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Polygamy, Cross-Culturally Considered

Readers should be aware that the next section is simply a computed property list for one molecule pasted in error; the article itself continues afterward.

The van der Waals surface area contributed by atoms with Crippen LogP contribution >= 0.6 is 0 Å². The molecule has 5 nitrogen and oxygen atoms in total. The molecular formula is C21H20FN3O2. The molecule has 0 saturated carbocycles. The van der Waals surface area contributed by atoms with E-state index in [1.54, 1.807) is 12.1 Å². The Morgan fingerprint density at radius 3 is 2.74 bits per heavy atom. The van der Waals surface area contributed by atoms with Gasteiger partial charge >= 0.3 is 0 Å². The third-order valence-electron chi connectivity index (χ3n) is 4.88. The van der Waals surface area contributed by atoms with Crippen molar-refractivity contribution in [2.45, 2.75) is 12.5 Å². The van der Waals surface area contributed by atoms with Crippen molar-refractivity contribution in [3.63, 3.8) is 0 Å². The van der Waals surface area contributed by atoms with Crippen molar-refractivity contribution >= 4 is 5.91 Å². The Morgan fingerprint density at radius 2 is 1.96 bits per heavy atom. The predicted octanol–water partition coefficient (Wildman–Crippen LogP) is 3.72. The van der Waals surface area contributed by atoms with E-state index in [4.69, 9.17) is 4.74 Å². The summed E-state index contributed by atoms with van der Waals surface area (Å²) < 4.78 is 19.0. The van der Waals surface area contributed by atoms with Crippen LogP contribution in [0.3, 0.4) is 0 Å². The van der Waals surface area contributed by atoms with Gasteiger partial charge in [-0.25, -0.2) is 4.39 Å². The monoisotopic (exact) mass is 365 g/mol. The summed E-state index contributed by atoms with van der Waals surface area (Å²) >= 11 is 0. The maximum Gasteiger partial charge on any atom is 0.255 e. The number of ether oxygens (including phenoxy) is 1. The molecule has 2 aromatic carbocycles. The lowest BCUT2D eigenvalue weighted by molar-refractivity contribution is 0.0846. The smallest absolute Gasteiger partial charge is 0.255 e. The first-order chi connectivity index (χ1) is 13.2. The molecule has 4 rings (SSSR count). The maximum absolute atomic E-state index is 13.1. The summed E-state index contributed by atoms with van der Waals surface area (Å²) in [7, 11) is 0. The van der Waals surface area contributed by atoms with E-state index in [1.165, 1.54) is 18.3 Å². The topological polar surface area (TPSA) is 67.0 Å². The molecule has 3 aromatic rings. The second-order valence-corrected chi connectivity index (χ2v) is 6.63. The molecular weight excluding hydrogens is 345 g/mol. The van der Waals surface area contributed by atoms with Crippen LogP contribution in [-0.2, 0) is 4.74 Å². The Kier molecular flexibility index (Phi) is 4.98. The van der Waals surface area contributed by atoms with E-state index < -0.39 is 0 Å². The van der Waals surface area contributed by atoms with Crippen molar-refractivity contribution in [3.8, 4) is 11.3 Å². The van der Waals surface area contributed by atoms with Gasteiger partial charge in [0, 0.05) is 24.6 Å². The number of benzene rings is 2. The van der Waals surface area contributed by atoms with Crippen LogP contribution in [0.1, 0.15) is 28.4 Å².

Polygamy refers to simultaneity of marital bonds with two or more partners and is thus (if only legally) distinguished from serial (sequential or successive) monogamy and nonmatrimonial, polyamorous relationships. Polygyny (a man marries two or more co-wives) is much more prevalent than polyandry or group marriage, and would be a preferential system in 75 percent of ethnographic communities drawn from the mid-20th-century World Ethnographic Sample. In the contemporary West, sensitivity over polygamy is politically oscillating with that over immigrant, denominational, and ethnic minority status of the polygamist (or bigamist, in legal terms focusing on the ceremonial act of marriage rather than the polygamous state it inaugurates), inviting confrontations between de facto practice, legal climate, and collateral political sensibilities, for instance, over same-sex marriage. It brings ...

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